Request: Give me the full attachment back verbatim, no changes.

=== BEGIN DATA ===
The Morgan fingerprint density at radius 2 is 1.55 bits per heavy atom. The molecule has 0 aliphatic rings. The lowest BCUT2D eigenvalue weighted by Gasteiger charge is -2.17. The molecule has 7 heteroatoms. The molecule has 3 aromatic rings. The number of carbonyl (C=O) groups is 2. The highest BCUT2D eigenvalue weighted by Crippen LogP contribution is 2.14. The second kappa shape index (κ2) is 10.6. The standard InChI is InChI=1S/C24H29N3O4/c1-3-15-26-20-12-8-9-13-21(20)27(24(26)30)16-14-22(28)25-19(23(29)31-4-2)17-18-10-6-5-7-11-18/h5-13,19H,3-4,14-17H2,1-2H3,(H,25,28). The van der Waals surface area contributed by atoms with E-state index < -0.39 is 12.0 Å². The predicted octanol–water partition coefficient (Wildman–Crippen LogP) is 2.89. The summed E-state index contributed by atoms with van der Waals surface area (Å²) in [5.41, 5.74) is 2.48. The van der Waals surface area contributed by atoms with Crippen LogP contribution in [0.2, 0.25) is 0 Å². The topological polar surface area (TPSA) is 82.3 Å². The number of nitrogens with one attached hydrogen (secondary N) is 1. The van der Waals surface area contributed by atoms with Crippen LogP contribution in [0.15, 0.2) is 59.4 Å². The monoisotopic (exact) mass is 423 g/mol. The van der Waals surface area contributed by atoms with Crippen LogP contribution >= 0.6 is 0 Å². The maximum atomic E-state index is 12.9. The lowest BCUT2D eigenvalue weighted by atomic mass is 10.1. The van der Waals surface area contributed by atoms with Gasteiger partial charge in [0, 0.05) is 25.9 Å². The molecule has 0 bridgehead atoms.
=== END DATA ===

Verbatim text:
The Morgan fingerprint density at radius 2 is 1.55 bits per heavy atom. The molecule has 0 aliphatic rings. The lowest BCUT2D eigenvalue weighted by Gasteiger charge is -2.17. The molecule has 7 heteroatoms. The molecule has 3 aromatic rings. The number of carbonyl (C=O) groups is 2. The highest BCUT2D eigenvalue weighted by Crippen LogP contribution is 2.14. The second kappa shape index (κ2) is 10.6. The standard InChI is InChI=1S/C24H29N3O4/c1-3-15-26-20-12-8-9-13-21(20)27(24(26)30)16-14-22(28)25-19(23(29)31-4-2)17-18-10-6-5-7-11-18/h5-13,19H,3-4,14-17H2,1-2H3,(H,25,28). The van der Waals surface area contributed by atoms with E-state index < -0.39 is 12.0 Å². The predicted octanol–water partition coefficient (Wildman–Crippen LogP) is 2.89. The summed E-state index contributed by atoms with van der Waals surface area (Å²) in [5.41, 5.74) is 2.48. The van der Waals surface area contributed by atoms with Crippen LogP contribution in [0.2, 0.25) is 0 Å². The topological polar surface area (TPSA) is 82.3 Å². The number of nitrogens with one attached hydrogen (secondary N) is 1. The van der Waals surface area contributed by atoms with Crippen LogP contribution in [0.15, 0.2) is 59.4 Å². The monoisotopic (exact) mass is 423 g/mol. The van der Waals surface area contributed by atoms with Crippen LogP contribution >= 0.6 is 0 Å². The maximum atomic E-state index is 12.9. The lowest BCUT2D eigenvalue weighted by atomic mass is 10.1. The van der Waals surface area contributed by atoms with Gasteiger partial charge in [0, 0.05) is 25.9 Å². The molecule has 0 bridgehead atoms.